Sondheim’s gift with words and music is very distinctive. One of his many talents, and he does it continuously in Into The Woods, is to blend anapaests and dactyls in the lyrics to create short rhyming lines which he then usually sets in 6|8 time resulting in that characteristic lilting, witty conversational style. And it’s all articulated with commendable clarity by this well directed (Francene Harris) cast nicely lifted by an accomplished 13-strong live band led by MD, Peter Bailey.
Into the Woods is an ambitious choice for a non-pro company but GDS meets the challenge head on with a lot of success. The quartet in Act 2 with Scott Highway as Baker and Lewyss Banfield as Jack – on Central Theatre’s stage right balcony – and Carley Caller as Cinderalla and Claire Scholes as Little Red Riding Hood far away at stage left is utterly beautiful. It’s a terrific piece of writing and these four sing it with magnificent tenderness and musicality.
The thrust of the show and James Lapine’s ingenious book, of course, is to spend the first half weaving traditional fairy stories together (Chas Alder is an engaging narrator in this production) and the second half unpicking the reality of “happily ever after”. Interestingly too it often goes back to the original versions with bits being chopped off feet, eyes being pecked out and quite nice characters being brutally felled rather than the saccharine retellings most people are used to these days.
Rachel Anne Crane-Herbert, a skilled actor and accomplished singer is good value (as usual) as Jack’s mother. I really liked Tonia Plowman’s pro-standard work as the Baker’s wife too, She is a compelling actor and sings exquisitely especially in the upper reaches of her register. Another well developed performance is Carly Caller as a rueful but quite feisty Cinderella.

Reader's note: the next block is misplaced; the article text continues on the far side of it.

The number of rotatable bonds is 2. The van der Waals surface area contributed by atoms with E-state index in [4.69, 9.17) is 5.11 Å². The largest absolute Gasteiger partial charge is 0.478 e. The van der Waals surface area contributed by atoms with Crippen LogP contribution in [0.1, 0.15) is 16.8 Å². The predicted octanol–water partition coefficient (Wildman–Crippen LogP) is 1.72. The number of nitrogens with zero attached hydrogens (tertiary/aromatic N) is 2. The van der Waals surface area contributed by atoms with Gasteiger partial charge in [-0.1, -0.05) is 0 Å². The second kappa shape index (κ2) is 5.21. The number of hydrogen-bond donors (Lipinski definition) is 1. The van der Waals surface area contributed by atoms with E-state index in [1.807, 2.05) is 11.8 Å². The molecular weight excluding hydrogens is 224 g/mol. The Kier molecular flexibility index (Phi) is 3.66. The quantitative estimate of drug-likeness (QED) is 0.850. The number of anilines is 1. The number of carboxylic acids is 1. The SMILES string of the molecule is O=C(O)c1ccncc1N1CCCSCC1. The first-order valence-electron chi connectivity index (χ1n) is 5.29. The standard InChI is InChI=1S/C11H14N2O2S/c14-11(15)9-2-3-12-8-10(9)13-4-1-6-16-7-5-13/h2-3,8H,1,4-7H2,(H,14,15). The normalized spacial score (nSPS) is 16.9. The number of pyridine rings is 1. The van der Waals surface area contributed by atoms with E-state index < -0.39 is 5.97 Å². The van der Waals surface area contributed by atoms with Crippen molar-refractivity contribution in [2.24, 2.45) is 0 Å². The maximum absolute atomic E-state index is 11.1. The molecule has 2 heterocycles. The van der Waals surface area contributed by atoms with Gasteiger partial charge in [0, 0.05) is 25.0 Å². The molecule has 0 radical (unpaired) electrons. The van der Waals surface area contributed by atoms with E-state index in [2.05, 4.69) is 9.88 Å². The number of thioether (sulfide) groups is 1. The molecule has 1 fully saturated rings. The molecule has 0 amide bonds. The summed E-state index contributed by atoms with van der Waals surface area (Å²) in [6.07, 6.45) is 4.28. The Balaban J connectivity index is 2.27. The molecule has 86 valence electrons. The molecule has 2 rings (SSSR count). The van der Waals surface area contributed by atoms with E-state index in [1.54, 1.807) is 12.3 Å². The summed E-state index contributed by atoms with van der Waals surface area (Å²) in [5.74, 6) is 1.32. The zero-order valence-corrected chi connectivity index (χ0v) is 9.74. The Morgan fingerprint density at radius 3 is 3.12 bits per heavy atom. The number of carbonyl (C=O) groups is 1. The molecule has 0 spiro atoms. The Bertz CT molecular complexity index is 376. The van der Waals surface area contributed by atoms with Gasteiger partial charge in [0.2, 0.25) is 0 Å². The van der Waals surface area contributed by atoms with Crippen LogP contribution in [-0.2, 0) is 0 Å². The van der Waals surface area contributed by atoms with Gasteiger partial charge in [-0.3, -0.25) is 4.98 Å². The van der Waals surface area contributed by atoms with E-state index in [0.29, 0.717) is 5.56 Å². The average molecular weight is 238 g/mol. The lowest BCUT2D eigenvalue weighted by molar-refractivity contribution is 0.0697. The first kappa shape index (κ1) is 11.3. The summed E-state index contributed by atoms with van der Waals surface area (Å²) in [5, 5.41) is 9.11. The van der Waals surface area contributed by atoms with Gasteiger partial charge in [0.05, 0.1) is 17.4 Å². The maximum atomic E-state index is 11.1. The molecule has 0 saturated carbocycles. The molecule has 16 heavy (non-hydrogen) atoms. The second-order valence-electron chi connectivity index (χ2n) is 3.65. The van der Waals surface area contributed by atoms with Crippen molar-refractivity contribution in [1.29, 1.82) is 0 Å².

And Jake Pearse is terrific fun as Cinderella’s hilariously lanky, chocolate-voiced, wild-haired prince. He and Adam Waters, as Rapunzel’s hammed up, wet, Etonian Prince have some lively scenes together.
All in all, then, it’s a reliably strong cast presenting a show which really glitters with quality, partly because of the way it’s written but not least, also because GDS has tackled it so ably. It’s a pity then that it isn’t attracting better audiences. I suppose a show which isn’t an obvious popular choice is a hard sell in Chatham. The night I was there it was poorly attended by a thin stalls-only audience although I understand that other performances have done better.
Get to Chatham before Saturday, 13 October if you can. This Into The Woods is well worth catching.